It’s difficult to know exactly what Morris aims to accomplish with “Chicago” from viewing the film alone. Fortunately, on the night of “Chicago’s” premiere at the Museum of Contemporary Art, Morris agreed to talk about the film with Dieter Roelstraete, Manilow senior curator at the MCA. Morris, a slim woman in her mid-forties, was dressed in black pants and a blazer with a large black and white silk scarf blooming around her neck. A sleek brown bob framed her face. It seems as though Morris puts the same exacting scrutiny to her appearance that she does to her films and art—no element of her carefully crafted image was out of place.

One of Morris’s first moves was to correct Roelstraete for calling her series of city-based films “portraits;” this is a term Morris herself doesn’t use, as it is “much too utilitarian.” Morris’s objection to this term is a rather interesting one. “Chicago” is a film that does seem to create a visual portrait of the city—or at least a portrait of what an outsider might think of when they think of Chicago.

Yet Morris stated that she based “Chicago” off of what first comes to her mind when she thinks of the Windy City—its political history, industry, meatpacking, advertising, publishing, and architecture. Specifically, Morris noted that Chicago is constantly filmed, so she wanted to confront her audience with a different filmed look at the city.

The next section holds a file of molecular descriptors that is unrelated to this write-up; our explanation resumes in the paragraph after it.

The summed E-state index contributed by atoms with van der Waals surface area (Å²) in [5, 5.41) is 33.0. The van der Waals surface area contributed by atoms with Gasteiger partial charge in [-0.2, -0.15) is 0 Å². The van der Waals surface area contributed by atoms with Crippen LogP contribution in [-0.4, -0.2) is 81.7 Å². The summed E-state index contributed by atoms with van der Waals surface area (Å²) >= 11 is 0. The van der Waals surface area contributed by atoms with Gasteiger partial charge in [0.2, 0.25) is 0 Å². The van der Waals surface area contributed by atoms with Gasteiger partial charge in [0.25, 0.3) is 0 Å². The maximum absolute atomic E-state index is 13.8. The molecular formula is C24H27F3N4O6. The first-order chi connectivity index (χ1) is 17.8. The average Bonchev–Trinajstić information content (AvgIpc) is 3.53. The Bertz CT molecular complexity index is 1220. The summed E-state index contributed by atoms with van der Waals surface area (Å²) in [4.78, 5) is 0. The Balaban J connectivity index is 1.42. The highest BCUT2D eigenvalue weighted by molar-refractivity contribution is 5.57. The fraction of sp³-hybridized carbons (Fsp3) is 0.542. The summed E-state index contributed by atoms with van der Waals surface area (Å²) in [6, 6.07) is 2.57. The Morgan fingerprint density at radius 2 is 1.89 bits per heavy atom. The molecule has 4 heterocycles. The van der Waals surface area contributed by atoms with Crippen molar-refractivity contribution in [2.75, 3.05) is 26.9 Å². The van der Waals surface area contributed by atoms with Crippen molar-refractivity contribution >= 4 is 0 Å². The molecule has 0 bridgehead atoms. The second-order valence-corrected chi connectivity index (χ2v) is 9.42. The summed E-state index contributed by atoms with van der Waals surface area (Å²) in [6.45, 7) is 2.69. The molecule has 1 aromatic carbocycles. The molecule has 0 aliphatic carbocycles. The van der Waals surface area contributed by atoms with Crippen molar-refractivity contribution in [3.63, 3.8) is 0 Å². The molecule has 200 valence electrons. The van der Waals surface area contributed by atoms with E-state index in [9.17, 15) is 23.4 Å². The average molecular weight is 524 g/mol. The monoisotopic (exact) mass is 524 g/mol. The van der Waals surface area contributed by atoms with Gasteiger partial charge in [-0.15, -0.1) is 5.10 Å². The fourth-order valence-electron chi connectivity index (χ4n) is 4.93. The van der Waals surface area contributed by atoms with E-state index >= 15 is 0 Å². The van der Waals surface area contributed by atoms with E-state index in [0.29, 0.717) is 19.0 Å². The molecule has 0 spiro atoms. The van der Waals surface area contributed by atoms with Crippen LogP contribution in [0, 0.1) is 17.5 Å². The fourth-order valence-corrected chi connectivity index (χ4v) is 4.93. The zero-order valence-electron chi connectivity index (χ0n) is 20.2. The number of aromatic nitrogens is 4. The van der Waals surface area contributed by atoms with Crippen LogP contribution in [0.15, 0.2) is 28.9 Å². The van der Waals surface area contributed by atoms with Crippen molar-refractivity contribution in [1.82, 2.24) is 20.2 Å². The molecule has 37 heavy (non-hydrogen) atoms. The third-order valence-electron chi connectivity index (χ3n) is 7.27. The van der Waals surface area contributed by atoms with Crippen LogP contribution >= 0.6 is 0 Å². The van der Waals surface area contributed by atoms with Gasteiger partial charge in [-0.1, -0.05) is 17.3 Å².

Still, many members of the audience were unsatisfied with Morris’s answers. One, in particular, asked if she was aware that Chicago is often called “the city of neighborhoods,” as Morris essentially ignored all neighborhoods other than the Loop. Morris said she was, in fact, aware of Chicago’s many neighborhoods, but wasn’t at all interested in filming them. “I’m not interested in creating portraits,” she reminded us once more. Morris said “Chicago” was guided by her “automated interest” in the city, so she only researched the aspects of Chicago of which she was already aware.

Morris showed no interest in learning about Chicago’s people, places, and things that weren’t already on her radar as an outsider. For Morris, these films are hardly more than “an excuse to investigate a place, meet new people, and talk to them.” A Chicagoan can hardly help but ask how much “investigation” Morris really did.

Chicago is bigger and more complex than Morris shows. It’s a shame that she runs from this diversity rather than embracing it and using Chicago’s beautiful complexity to deepen her storytelling. Morris’s purportedly “unified perception” of Chicago as a centralized, industrial powerhouse may have some truth to it—but there is more to Chicago than the Loop’s skyscrapers and the businessmen walking down State Street. Morris includes several scenes of a sports car driving into and out of the Loop, but she never asks us to wonder where the driver is coming from.

“City Self” at the Museum of Contemporary Art Chicago, 220 E. Chicago Ave. Through April 13, 2014. Tuesday, 10am-8pm; Wednesday-Sunday, 10am-5pm. Suggested general admission $12, students and seniors $7, members free; free admission for Illinois residents every Tuesday. (312)